Just as folks were starting to troop back to the zodiacs, Bernie dashed home and returned with more fish. He gave more to John Harris, Tojo’s associate and food organizer, and then presented me with a black garbage bag wrapped frozen char. He said it was a gift. The fish had come into his net free, as a gift to him, and he wanted me to have it. I was quite honoured. Back at the ship when I told Ree and John, they suggested it would be great for fish printing. I thought that was a fun, creative use of the fish. I wasn’t quite sure how to get it home anyhow.
Bernie also gave me a necklace to give to the little boy he saw as one of the passengers. That is Roman, Stephen Borys, Director of the Winnipeg Art Gallery’s, son. On the end of a twisted sinew-like rope was a beige piece of bone. Bernie told me it was a walrus tooth that had broken off. He wanted to give it to the little boy, but hadn’t had a chance. I put the necklace around my neck and thought of how generous a stranger could be. At the beach, I saw Roman and gave him Bernie’s present. He was excited about it and clearly realized how special it was. He wore it for the rest of the trip.
I didn’t yet mention that accompanying everyone on the town tour – en masse- were mosquitoes. They swarmed around our faces, and got into our ears eyes and mouths. Despite the swarms of mosies, however, there wasn’t as much blood loss as might be expected. The bugs didn’t seem as ferocious as their southern cousins.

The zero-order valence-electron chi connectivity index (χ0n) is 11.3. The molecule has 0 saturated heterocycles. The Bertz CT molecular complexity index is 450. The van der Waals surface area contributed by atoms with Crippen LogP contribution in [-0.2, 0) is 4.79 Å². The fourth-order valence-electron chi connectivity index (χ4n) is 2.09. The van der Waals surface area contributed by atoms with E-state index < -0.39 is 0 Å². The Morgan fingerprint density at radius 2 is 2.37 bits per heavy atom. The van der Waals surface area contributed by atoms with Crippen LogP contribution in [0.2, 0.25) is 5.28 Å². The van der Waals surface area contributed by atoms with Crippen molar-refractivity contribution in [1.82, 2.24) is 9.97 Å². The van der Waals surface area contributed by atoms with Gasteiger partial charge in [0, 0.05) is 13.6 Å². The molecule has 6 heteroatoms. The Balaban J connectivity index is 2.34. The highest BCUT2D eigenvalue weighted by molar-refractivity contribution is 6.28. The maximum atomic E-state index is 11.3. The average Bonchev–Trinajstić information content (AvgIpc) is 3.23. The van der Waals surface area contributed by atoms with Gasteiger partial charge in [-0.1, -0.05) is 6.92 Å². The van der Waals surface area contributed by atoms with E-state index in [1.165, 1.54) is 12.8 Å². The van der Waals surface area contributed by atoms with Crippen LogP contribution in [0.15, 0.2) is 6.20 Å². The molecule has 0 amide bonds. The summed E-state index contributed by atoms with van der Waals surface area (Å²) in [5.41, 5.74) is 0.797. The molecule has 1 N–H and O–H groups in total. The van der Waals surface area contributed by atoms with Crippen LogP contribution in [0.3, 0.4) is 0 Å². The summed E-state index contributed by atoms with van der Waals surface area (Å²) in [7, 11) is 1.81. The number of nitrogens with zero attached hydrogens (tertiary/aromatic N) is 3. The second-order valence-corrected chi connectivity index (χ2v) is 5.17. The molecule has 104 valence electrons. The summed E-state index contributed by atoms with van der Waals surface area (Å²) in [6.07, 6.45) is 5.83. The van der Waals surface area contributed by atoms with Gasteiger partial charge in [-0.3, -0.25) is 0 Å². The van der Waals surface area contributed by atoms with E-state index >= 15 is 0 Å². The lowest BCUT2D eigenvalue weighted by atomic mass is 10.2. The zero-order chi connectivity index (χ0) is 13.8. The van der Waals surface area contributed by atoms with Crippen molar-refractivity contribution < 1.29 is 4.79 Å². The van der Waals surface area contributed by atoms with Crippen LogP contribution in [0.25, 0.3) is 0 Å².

The tide had come in by the time we were ready to leave, so not as far to walk to get into the zodiacs, and a few people were a little wetter climbing into the boat. Two young people, cadets from New Zealand who are part of the ship’s crew, didn’t have boots and so took off their shoes and waded in the 2˚C water to climb into the zodiac.
I enjoyed the afternoon sunshine sitting on an outdoor couch on the aft deck. It was sheltered from the wind by a bit of a wall. By late afternoon, it had warmed up closer to 15˚C and folks were reading and dozing in the sun and fresh air. I took my journal, intending to write, but instead had a lovely chat with Caroline from North Carolina who had been inspired to come to the Arctic after seeing Aaju make a presentation at her local college.
I was fortunate to be in the first group of dinner guests treated to official art of Japanese sushi roll making by the great sushi Chef Tojosan. He demonstrated how to make a sushi roll with the rice on the inside of the seaweed paper, and then how to roll it with rice on the outside. The most impressive thing was how he skilfully cut a whole cucumber into a wide thin strip, like a cinnamon roll, and used it instead of seaweed paper to roll on the outside of the sushi.
Then each of us had an opportunity to make our own sushi roll.
After dinner, I could hear Brian Faber in the next cabin playing Dvorak’s New World Symphony on his saxophone. Rather a surreal and wonderful. He later joined Tom Kovacs with his horse’s head on, as Tom carried us over the waves with his fabulous guitar playing that had folks on their feet and dancing. We sailed westward through Hudson Strait towards Digges Island at the southern entrance to Hudson Bay.